“Up to now, SLAB has received nine international recognition for accreditation schemes for testing, calibration, medical testing, inspection, product certification, food safety management systems, quality management systems and environmental management systems certification and greenhouse gas validation and verification bodies. Sri Lanka Accreditation Board has accredited above 100 conformity assessment bodies which include all categories including personnel certification bodies. In the near future SLAB intends to expand its services into other areas like Good laboratory Practices, Proficiency testing service providers and reference material producers, personnel certification while enhancing the effectiveness of current accreditation schemes,” Rajapaksha elaborated.

Once every four years, the SLAB faces a comprehensive peer evaluation conducted by regional accreditation corporations to maintain this international recognition.

“We are grateful to all our assessors, committee members, professionals and academics who are currently engaged with SLAB activities and present and previous SLAB staff, for their collective efforts which contributed to the present success of the organisation,” Rajapaksha added.

As Science, Technology, Research, Skills Development, Vocational Training and Kandyan Heritage Ministry Secretary Sandhya Wijayabandara said, in most of the current regulations in Sri Lanka, mechanisms for implementation are not adequately addressed.

“No proper regulatory impact analysis was done so far. It is a requirement of good regulatory practice to carry out regulatory impact analysis to make sure that regulations are effectively implemented while giving intended results. In many cases, the implementation is not effective due to lack of resources and policies and rules which are not suitable and not comply with current trade practices,” Wijayabandara said.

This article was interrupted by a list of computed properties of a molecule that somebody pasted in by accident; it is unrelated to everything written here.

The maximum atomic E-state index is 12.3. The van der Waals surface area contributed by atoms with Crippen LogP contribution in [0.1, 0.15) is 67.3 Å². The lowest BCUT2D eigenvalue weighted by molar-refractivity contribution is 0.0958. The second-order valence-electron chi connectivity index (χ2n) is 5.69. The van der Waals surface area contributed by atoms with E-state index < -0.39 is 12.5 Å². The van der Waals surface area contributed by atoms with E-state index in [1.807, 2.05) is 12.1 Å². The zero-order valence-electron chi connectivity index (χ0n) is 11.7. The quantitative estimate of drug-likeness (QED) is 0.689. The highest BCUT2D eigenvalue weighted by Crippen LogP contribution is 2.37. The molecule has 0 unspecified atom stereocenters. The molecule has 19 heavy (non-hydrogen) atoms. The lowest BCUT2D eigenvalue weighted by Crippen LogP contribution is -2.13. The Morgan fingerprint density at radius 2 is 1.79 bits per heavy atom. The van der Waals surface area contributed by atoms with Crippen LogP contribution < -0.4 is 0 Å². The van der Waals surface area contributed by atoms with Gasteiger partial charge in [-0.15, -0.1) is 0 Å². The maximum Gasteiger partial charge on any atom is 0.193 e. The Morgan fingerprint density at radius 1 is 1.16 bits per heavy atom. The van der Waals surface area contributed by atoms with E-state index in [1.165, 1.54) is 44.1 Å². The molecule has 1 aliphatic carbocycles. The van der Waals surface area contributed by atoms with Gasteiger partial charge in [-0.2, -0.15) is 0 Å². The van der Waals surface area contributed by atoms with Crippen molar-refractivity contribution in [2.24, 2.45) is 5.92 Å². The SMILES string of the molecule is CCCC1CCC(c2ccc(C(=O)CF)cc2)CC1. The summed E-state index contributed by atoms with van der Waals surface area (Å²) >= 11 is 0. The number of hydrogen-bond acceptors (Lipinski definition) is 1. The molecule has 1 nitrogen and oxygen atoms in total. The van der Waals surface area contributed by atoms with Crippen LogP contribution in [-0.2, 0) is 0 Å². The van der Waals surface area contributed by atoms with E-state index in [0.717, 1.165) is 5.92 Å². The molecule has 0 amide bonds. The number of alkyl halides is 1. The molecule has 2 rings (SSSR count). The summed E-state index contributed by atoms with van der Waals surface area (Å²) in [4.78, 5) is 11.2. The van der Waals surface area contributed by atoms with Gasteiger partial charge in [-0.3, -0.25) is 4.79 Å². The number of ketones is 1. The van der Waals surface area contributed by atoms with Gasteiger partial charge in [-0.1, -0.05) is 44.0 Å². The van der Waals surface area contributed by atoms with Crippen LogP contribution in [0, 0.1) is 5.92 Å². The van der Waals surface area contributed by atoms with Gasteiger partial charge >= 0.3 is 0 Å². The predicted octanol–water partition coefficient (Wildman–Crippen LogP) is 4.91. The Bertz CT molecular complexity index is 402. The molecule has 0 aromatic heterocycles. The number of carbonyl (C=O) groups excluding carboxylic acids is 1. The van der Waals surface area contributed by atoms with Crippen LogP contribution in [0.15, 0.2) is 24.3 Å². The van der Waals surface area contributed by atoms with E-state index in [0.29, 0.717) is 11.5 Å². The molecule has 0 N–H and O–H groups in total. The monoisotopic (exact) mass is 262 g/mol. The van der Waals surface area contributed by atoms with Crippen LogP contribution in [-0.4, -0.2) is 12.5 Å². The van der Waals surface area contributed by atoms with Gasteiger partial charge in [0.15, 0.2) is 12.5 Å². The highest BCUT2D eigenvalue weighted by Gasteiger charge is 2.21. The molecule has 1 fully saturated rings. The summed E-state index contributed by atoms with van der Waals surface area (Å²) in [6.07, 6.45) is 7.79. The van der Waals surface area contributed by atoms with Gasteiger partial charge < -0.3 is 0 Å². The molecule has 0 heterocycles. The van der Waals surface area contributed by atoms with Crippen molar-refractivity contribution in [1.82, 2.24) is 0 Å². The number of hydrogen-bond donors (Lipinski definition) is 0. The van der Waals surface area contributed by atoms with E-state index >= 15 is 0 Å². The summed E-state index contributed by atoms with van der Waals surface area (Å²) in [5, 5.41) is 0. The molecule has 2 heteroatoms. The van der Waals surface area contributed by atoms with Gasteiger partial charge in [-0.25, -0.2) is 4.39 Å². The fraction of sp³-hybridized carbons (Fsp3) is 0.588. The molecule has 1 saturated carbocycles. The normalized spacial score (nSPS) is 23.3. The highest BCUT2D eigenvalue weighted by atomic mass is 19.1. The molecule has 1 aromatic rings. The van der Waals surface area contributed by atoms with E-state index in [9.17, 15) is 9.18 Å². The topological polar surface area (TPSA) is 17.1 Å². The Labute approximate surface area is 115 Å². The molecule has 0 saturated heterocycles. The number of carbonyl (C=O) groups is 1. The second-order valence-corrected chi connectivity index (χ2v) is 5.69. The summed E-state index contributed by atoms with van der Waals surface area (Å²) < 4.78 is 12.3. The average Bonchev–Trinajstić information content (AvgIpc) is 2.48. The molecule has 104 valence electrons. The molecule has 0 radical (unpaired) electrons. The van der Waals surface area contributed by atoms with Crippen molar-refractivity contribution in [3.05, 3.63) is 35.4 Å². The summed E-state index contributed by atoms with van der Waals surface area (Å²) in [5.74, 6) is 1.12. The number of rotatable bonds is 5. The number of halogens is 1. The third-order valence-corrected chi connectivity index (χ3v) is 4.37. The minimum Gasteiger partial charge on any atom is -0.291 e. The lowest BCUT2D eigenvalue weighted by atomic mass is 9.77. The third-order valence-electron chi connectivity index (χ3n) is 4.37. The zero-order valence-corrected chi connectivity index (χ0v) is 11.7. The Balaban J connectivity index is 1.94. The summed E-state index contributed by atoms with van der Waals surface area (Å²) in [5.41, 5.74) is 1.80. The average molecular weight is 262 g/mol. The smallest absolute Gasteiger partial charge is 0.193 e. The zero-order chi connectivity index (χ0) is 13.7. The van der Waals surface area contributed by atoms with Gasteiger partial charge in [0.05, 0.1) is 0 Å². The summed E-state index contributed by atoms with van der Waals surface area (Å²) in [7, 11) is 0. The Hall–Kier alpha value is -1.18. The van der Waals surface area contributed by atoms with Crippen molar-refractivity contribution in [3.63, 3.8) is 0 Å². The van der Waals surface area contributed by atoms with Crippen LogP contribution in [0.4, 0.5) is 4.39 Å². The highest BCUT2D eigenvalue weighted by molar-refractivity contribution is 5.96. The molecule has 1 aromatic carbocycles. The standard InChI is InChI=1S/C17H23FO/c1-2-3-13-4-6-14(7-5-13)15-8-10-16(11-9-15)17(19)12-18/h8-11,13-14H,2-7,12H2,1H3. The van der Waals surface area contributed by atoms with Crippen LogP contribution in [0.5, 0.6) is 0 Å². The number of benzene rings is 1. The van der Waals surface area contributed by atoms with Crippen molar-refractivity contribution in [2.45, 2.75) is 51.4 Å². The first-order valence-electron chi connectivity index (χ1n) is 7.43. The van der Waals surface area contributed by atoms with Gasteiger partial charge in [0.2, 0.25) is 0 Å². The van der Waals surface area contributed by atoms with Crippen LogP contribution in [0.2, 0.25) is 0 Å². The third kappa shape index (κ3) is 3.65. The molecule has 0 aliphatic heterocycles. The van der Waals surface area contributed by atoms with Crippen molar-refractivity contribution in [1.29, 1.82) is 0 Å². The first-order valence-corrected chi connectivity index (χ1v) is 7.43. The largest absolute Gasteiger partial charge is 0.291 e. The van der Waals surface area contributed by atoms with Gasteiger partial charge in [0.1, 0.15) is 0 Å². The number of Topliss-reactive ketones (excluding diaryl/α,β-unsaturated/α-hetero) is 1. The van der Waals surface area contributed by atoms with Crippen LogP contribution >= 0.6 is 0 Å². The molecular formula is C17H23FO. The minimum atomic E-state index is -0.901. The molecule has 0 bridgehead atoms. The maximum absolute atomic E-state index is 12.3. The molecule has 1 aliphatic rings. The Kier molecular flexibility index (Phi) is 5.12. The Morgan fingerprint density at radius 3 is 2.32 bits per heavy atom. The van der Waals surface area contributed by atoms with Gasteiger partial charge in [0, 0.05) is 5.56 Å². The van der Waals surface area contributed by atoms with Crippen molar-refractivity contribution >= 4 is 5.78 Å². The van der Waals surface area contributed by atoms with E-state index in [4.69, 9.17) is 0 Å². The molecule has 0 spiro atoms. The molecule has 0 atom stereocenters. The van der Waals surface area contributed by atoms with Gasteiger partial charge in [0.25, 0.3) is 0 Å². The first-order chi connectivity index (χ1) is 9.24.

She went on to add that the developed countries and emerging economies in the region such as Vietnam, Bangladesh are transforming their systems in line with current world requirements to strengthen their economies.

WTO principles

“According to WTO principles, Accreditation and Conformity Assessment could be used as an effective supporting tool to implement technical regulations. Therefore, it is very much important to complete review of technical regulations and carry out a proper regulatory impact assessment to align our current regulations to meet national and international requirements. Under this background, I strongly believe that all institutions of the National Quality Services Department, all regulatory agencies and Sri Lanka Accreditation Board should work very closely in identifying and implementing strategies to improve the quality of products marketed in the domestic market and produced for the export market,” she added.

With the increasing variety of products and services on offer, there is an increasing demand for intervention by the state to assure public safety and protection of consumers.

In 2016, in order to implement proposals of Cabinet of Ministers, State regulatory authorities were requested to make accreditation mandatory in implementing technical regulations covering products and services related to health, safety, consumer protection, fraud prevention and market fairness.

As Wijayabandara placed it on record, the requirement to assess was based on associated risks and prevalence of unfair, unethical practices. This could ensure the effective use of limited resources to the maximum benefit of the society.

“State intervention should be planned in areas where it is identified as necessary. Strategies adopted and implementing mechanisms should be effective in achieving the identified objectives. All state regulatory authorities need to give serious consideration to these aspects in formulating regulations and implementation mechanisms for public safety, environmental protection and consumer protection,” Wijayabandara said.